The Top Threats to Online Gamers

Fraud, thievery and malware are running rampant in online games and virtual worlds. Malware Labs at Lavasoft has compiled a list of the most common types of foul play that frequent gamers are bound to face. Keep reading, below, to prepare yourself for what you may encounter, giving you the information you need to avoid these hazards.

Rogue servers offering low or no cost games

Looking to cut corners by finding low or no cost versions of virtual worlds and online games? Not so fast! There are an abundance of rogue servers for Massively Multiplayer Online Role-Playing Games (MMORPG's) out there on the Web.

These rogue servers offer free versions of online games, and likewise are popular among those who cannot afford, or choose not to pay for, legitimate game servers. While rogue sites are widely available online, they pose a plethora of issues for users, from low game quality to support problems - and even a higher prevalence of theft and fraud.

“Administrators at rogue servers don't have the time or resources to investigate theft and fraud. This makes it easier for criminals to hide their presence and avoid getting caught,” says Albin Bodahl, a malware analyst at Lavasoft Malware Labs.

Social engineering scams and phishing to gain log-in details

In order to pilfer credit card information or log-in details from gaming accounts, scammers have been known to employ a variety of social engineering tactics to get victims to play right into their hands and give up their real or virtual world loot.

To pull off this devious tactic, criminals may login on forums or game servers and send messages to inexperienced users, offering their expertise in return for passwords or other personal information.

“They may use the information they gather to make use of the “Have you forgotten your password?” function on gaming sites. The thief will search for known answers to security questions, and then he or she will have the option to change the password and hijack the account,” Bodahl explains.

Phishing, when online scammers attempt to entice users into disclosing personal or financial information by appearing to be a trustworthy or familiar source, is also employed by thieves to specifically target gamers. According to the analysts at Malware Labs at Lavasoft, phishers, guised as representatives of the game - such the gamer server's administrator - have been known to persuade victims to authenticate their account, threatening to suspend gaming activity if they fail to comply. Once perpetrators have access to a user's password, they are able to steal the victim's virtual property and sell it to others.

Malware specifically targeting online games

Malware writers are seizing the opportunity to cash in on the transfer of money and goods that takes place regularly in online games and virtual worlds. They do this by developing Trojans aimed at plundering passwords and harvesting log-in details from users of MMORPG's.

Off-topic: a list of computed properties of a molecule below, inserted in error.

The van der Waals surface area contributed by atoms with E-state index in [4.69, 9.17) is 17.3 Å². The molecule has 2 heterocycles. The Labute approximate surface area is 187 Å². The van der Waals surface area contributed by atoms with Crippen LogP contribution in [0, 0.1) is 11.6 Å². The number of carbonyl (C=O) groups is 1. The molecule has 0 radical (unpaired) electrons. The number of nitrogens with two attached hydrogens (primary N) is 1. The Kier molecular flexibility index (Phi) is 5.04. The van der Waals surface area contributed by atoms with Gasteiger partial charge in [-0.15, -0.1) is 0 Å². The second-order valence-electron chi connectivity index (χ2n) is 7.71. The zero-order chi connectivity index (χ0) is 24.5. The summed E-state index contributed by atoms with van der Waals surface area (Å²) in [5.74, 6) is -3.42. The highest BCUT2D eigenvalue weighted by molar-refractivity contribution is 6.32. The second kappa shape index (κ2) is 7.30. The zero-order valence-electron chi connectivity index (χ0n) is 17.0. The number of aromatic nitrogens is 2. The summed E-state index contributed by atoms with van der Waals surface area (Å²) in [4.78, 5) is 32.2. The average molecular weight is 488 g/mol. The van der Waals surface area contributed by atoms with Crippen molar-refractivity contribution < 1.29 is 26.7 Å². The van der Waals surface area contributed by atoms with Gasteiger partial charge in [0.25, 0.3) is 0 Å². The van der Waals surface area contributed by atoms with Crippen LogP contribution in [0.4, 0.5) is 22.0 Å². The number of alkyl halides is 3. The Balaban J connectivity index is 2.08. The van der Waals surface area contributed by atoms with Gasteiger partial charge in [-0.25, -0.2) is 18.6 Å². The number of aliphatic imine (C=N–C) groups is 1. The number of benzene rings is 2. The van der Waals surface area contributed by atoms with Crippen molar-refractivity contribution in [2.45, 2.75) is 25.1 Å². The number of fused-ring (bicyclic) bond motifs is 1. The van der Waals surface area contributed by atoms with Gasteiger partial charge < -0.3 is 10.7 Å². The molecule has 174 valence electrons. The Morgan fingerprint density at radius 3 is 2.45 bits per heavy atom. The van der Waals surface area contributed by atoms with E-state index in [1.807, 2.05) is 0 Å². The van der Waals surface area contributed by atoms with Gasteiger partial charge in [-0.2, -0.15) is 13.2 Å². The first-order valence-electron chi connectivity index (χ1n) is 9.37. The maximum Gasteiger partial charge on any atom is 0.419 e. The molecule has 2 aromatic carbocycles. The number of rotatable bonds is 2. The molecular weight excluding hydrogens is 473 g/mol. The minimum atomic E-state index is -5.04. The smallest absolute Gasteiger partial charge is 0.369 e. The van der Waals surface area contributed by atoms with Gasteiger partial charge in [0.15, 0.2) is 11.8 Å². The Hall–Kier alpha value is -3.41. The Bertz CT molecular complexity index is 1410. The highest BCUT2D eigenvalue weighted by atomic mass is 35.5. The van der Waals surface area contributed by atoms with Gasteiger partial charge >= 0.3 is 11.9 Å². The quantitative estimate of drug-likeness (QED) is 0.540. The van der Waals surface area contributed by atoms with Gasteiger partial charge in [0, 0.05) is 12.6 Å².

Lavasoft Malware Labs calls this specific family of threats, which are detected by Ad-Aware, Win32.TrojanPWS.OnlineGames. Malware Labs also has MMORPG malware related to certain games in detection, such as Win32.TrojanPWS.WOW, which sets its sights on World of Warcraft players. These types of specific threats are often constructed to harvest passwords on the most popular game sites, stealing them from users as they visit the targeted game-server and fill in their log-in data.

Malware Labs works to prevent this type of fraud by constantly updating Lavasoft's Detection Database with threats related to online games and virtual worlds.

Exploiting vulnerabilities in game servers and browsers

An exploit is a vulnerability or bug in software used to take advantage of a user's system to gain unauthorized access. To target gamers, cyber criminals exploit vulnerabilities in both web browsers and game servers.

Game servers are servers, run either remotely or locally, that online entertainment fans use to play multi-player games or video games. Just like any other software, game servers can contain vulnerabilities, which can be leveraged by cyber thieves in order to access databases and passwords.

Browser exploits can be used to make the browser itself do something unexpected and unwanted, like propagating a virus or installing spyware. Browser vulnerabilities may be used by criminals on specific game sites and forums to download MMORPG malware, such as the Win32.TrojanPWS.Onlinegames family of threats.

To learn more about how to counter these types of online threats in online games and virtual worlds, read our next article, “Game On! How to Protect Yourself As You Play”.

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Just how big is the online gaming industry? One Massively Multiplayer Online Role-Playing Game alone, World of Warcraft, has over 11 million active users. That's more users than the entire population of Sweden - the home of Lavasoft's headquarters.

Last month, we told you about the security highlights of the new Google Chrome browser. This month, we have the scoop on a Lavasoft partnership with Google that will give you the option to add an extra layer of protection to your online experience. Read more.
“Online gaming has become a massive industry over the last decade. With so many users and so much money involved, malware writers have the perfect opportunity to cash in on online games and virtual worlds.”

- Albin Bodahl, malware analyst at Lavasoft Malware Labs
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